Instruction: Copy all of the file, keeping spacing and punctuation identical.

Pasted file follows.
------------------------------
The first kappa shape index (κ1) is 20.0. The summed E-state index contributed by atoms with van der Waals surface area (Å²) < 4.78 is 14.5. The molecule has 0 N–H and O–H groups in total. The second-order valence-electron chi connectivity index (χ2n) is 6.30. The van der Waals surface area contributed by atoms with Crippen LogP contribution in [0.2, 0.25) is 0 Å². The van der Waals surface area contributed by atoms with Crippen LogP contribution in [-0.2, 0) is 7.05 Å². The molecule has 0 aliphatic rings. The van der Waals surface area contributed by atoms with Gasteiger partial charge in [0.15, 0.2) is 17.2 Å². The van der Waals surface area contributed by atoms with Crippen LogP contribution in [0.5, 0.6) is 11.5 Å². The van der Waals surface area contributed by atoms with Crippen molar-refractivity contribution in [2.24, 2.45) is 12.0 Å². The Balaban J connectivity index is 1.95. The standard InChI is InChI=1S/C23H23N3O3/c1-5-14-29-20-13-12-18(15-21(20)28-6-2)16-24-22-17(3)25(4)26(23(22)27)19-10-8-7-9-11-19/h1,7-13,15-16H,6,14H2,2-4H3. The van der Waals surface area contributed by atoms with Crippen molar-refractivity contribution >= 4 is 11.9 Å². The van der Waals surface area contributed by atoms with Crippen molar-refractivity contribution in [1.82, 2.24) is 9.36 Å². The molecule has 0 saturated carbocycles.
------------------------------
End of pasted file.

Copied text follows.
The first kappa shape index (κ1) is 20.0. The summed E-state index contributed by atoms with van der Waals surface area (Å²) < 4.78 is 14.5. The molecule has 0 N–H and O–H groups in total. The second-order valence-electron chi connectivity index (χ2n) is 6.30. The van der Waals surface area contributed by atoms with Crippen LogP contribution in [0.2, 0.25) is 0 Å². The van der Waals surface area contributed by atoms with Crippen LogP contribution in [-0.2, 0) is 7.05 Å². The molecule has 0 aliphatic rings. The van der Waals surface area contributed by atoms with Gasteiger partial charge in [0.15, 0.2) is 17.2 Å². The van der Waals surface area contributed by atoms with Crippen LogP contribution in [0.5, 0.6) is 11.5 Å². The van der Waals surface area contributed by atoms with Crippen molar-refractivity contribution in [2.24, 2.45) is 12.0 Å². The Balaban J connectivity index is 1.95. The standard InChI is InChI=1S/C23H23N3O3/c1-5-14-29-20-13-12-18(15-21(20)28-6-2)16-24-22-17(3)25(4)26(23(22)27)19-10-8-7-9-11-19/h1,7-13,15-16H,6,14H2,2-4H3. The van der Waals surface area contributed by atoms with Crippen molar-refractivity contribution >= 4 is 11.9 Å². The van der Waals surface area contributed by atoms with Crippen molar-refractivity contribution in [1.82, 2.24) is 9.36 Å². The molecule has 0 saturated carbocycles.